People don’t go to the movies to be depressed that’s what they have the theatre for, or so says Centerstage’s production of Stones in His Pockets; a darkly humored Irish comedy that will tickle your funny bone and bring a tear to your eye in one whirlwind of sensational acting and side-splitting shenanigans. Two actors, a dozen or so characters, and one stage; it’s bound to be a night of utter hilarity even if there are emotions heavy as stones to fill the audience’s hearts. Directed by Derek Goldman, this inspiring comedy is a breath of fresh air to the common theatre-goer’s outing, a unique blend of sensitive souls buried beneath rich salty exteriors in potato country.
The gloriously ridiculous outdoor-indoor set gives the audience an immediate idea of what sort of night they might be in for; a striking image to look at, the rolling greenery of Ireland captured with internal fixtures and a Hollywood film camera track plowing diagonally down the center of the stage. Scenic Designer Misha Kachman creates this unnaturally bright grassy turf against a blue sky backdrop and plaster-cake clouds that hang from above the stage, combining these elements to create this somewhat surreal feeling in the atmosphere. Kachman’s designs have all the markings of an “on-location” Hollywood shoot, complete with straggling flood lights strewn about on the side of the stage, an enormous boom mic. Hanging over the main play space and a random porta-john off to the far corner.
What sets this production apart from other dark comedies is the seamless integration of the video projections and the unique use of vintage film reel footage to help further underscore the overarching plot elements in the show. Projection Designer Jared Mezzocchi utilizes a variety of old-fashioned film clips, including several moments of the blinking-circle countdown from antique film reel motion pictures, to highlight the notion of a live film being viewed before the audiences’ eyes. Blending these clips with live streaming footage, as if the actors were actually being recorded in present time, is a clever move on Mezzocchi’s behalf; fully showcasing his digital prowess and creative expressions.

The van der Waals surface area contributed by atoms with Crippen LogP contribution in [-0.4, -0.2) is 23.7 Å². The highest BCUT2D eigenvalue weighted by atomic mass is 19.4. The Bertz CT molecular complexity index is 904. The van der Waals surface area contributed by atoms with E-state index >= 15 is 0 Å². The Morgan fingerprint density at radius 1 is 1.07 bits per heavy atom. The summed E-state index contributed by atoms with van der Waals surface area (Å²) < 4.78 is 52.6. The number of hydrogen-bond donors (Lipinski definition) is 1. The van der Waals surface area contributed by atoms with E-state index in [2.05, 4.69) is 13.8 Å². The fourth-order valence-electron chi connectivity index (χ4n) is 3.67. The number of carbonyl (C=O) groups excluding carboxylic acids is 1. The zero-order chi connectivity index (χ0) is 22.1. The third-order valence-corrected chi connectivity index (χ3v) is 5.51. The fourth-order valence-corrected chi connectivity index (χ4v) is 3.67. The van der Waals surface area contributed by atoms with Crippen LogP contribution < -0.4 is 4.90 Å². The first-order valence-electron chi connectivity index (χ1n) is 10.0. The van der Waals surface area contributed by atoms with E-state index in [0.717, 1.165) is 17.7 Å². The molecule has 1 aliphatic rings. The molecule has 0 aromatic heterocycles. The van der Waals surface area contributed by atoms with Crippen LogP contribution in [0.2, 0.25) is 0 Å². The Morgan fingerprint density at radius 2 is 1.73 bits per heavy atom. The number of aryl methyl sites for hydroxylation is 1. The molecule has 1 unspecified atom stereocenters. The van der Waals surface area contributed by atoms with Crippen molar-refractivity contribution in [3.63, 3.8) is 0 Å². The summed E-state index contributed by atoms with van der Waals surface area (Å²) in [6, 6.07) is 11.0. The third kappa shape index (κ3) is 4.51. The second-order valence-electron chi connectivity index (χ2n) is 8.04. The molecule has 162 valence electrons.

Voice and Dialect Director Leigh Wilson Smiley succinctly separates the slight variances in the Irish accents that are heard throughout the production. These subtly nuanced differences create a broader notion of the local culture involved in the area, showing the outsiders from the townies, the old ones from the young ones, and the Yanks from the natives. Klapper’s intricate e attention to style assists in the performers’ success in delivering both male and female characters with distinctive boundaries drawn between each character.
Director Derek Goldman, working together with Movement Consultant Mark Jaster, creates a series of characters within these two exceptional performers that ends up populating the stage with a dozen or so believable individuals. Jaster, as the show’s movement consultant, inspires quick changes— executed through a simple physical spin— to showcase a new character in any given moment throughout the production. Goldman guides these sharply honed characters through the storyline of the show, at first a bit slowly, gradually gaining momentum and stumbling along the tragedies twisted into the plot before racing into the show’s “glimmer of hope” finish. The timing that is crafted into these character changes is perfected into a fine science, making comic execution for these characters virtually flawless. This really allows the natural laughs to resonate with the audience and exist freely, above the influence of feeling contrived.